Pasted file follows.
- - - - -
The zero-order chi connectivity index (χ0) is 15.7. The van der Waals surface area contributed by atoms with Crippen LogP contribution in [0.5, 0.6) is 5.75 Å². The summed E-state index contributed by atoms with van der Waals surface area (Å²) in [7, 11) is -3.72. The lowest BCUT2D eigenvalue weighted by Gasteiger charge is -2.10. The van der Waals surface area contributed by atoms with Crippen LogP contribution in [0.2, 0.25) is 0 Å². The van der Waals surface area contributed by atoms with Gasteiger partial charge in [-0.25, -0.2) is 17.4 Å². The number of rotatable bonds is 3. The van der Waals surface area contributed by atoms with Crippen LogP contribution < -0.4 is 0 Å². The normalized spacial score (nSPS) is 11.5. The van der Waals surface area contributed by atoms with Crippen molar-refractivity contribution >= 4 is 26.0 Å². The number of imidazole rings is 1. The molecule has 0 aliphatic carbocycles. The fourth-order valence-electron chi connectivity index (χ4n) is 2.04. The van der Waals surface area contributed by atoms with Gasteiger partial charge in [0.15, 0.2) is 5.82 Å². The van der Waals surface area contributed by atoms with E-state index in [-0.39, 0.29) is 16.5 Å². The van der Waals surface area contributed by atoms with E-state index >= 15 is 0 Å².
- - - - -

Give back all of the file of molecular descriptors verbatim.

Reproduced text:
The zero-order chi connectivity index (χ0) is 15.7. The van der Waals surface area contributed by atoms with Crippen LogP contribution in [0.5, 0.6) is 5.75 Å². The summed E-state index contributed by atoms with van der Waals surface area (Å²) in [7, 11) is -3.72. The lowest BCUT2D eigenvalue weighted by Gasteiger charge is -2.10. The van der Waals surface area contributed by atoms with Crippen LogP contribution in [0.2, 0.25) is 0 Å². The van der Waals surface area contributed by atoms with Gasteiger partial charge in [-0.25, -0.2) is 17.4 Å². The number of rotatable bonds is 3. The van der Waals surface area contributed by atoms with Crippen LogP contribution < -0.4 is 0 Å². The normalized spacial score (nSPS) is 11.5. The van der Waals surface area contributed by atoms with Crippen molar-refractivity contribution >= 4 is 26.0 Å². The number of imidazole rings is 1. The molecule has 0 aliphatic carbocycles. The fourth-order valence-electron chi connectivity index (χ4n) is 2.04. The van der Waals surface area contributed by atoms with Gasteiger partial charge in [0.15, 0.2) is 5.82 Å². The van der Waals surface area contributed by atoms with E-state index in [-0.39, 0.29) is 16.5 Å². The van der Waals surface area contributed by atoms with E-state index >= 15 is 0 Å².